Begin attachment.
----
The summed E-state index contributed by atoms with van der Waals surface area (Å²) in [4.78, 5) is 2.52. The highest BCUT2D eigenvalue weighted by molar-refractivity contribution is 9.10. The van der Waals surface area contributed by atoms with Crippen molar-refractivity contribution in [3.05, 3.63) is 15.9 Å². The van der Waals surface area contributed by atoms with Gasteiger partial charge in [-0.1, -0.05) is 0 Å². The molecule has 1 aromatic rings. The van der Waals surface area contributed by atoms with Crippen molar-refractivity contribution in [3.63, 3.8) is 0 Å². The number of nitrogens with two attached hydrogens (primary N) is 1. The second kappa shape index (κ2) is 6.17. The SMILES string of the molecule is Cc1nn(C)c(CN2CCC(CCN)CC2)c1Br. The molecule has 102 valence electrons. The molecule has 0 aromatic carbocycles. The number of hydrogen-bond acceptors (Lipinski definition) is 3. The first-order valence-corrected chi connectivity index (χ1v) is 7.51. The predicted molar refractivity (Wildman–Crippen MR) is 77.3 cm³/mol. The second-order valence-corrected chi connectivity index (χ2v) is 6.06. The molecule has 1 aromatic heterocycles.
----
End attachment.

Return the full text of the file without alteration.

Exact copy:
The summed E-state index contributed by atoms with van der Waals surface area (Å²) in [4.78, 5) is 2.52. The highest BCUT2D eigenvalue weighted by molar-refractivity contribution is 9.10. The van der Waals surface area contributed by atoms with Crippen molar-refractivity contribution in [3.05, 3.63) is 15.9 Å². The van der Waals surface area contributed by atoms with Gasteiger partial charge in [-0.1, -0.05) is 0 Å². The molecule has 1 aromatic rings. The van der Waals surface area contributed by atoms with Crippen molar-refractivity contribution in [3.63, 3.8) is 0 Å². The number of nitrogens with two attached hydrogens (primary N) is 1. The second kappa shape index (κ2) is 6.17. The SMILES string of the molecule is Cc1nn(C)c(CN2CCC(CCN)CC2)c1Br. The molecule has 102 valence electrons. The molecule has 0 aromatic carbocycles. The number of hydrogen-bond acceptors (Lipinski definition) is 3. The first-order valence-corrected chi connectivity index (χ1v) is 7.51. The predicted molar refractivity (Wildman–Crippen MR) is 77.3 cm³/mol. The second-order valence-corrected chi connectivity index (χ2v) is 6.06. The molecule has 1 aromatic heterocycles.